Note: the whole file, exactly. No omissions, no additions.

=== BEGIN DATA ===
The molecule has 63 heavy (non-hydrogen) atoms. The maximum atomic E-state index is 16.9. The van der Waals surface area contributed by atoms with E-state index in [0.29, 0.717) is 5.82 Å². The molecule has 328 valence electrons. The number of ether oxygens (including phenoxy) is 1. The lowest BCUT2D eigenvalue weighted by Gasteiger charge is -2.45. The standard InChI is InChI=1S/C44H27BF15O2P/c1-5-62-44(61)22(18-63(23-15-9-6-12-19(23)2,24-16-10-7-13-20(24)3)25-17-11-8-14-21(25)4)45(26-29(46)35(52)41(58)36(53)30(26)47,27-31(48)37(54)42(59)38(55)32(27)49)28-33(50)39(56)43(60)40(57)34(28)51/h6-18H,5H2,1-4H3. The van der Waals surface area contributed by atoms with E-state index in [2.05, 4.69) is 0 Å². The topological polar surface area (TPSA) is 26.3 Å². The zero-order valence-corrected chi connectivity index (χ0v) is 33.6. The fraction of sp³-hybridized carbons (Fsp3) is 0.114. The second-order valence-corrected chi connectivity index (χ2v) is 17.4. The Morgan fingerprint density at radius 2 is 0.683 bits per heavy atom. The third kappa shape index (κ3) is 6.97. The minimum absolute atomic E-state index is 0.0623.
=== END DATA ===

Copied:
The molecule has 63 heavy (non-hydrogen) atoms. The maximum atomic E-state index is 16.9. The van der Waals surface area contributed by atoms with E-state index in [0.29, 0.717) is 5.82 Å². The molecule has 328 valence electrons. The number of ether oxygens (including phenoxy) is 1. The lowest BCUT2D eigenvalue weighted by Gasteiger charge is -2.45. The standard InChI is InChI=1S/C44H27BF15O2P/c1-5-62-44(61)22(18-63(23-15-9-6-12-19(23)2,24-16-10-7-13-20(24)3)25-17-11-8-14-21(25)4)45(26-29(46)35(52)41(58)36(53)30(26)47,27-31(48)37(54)42(59)38(55)32(27)49)28-33(50)39(56)43(60)40(57)34(28)51/h6-18H,5H2,1-4H3. The van der Waals surface area contributed by atoms with E-state index in [2.05, 4.69) is 0 Å². The topological polar surface area (TPSA) is 26.3 Å². The zero-order valence-corrected chi connectivity index (χ0v) is 33.6. The fraction of sp³-hybridized carbons (Fsp3) is 0.114. The second-order valence-corrected chi connectivity index (χ2v) is 17.4. The Morgan fingerprint density at radius 2 is 0.683 bits per heavy atom. The third kappa shape index (κ3) is 6.97. The minimum absolute atomic E-state index is 0.0623.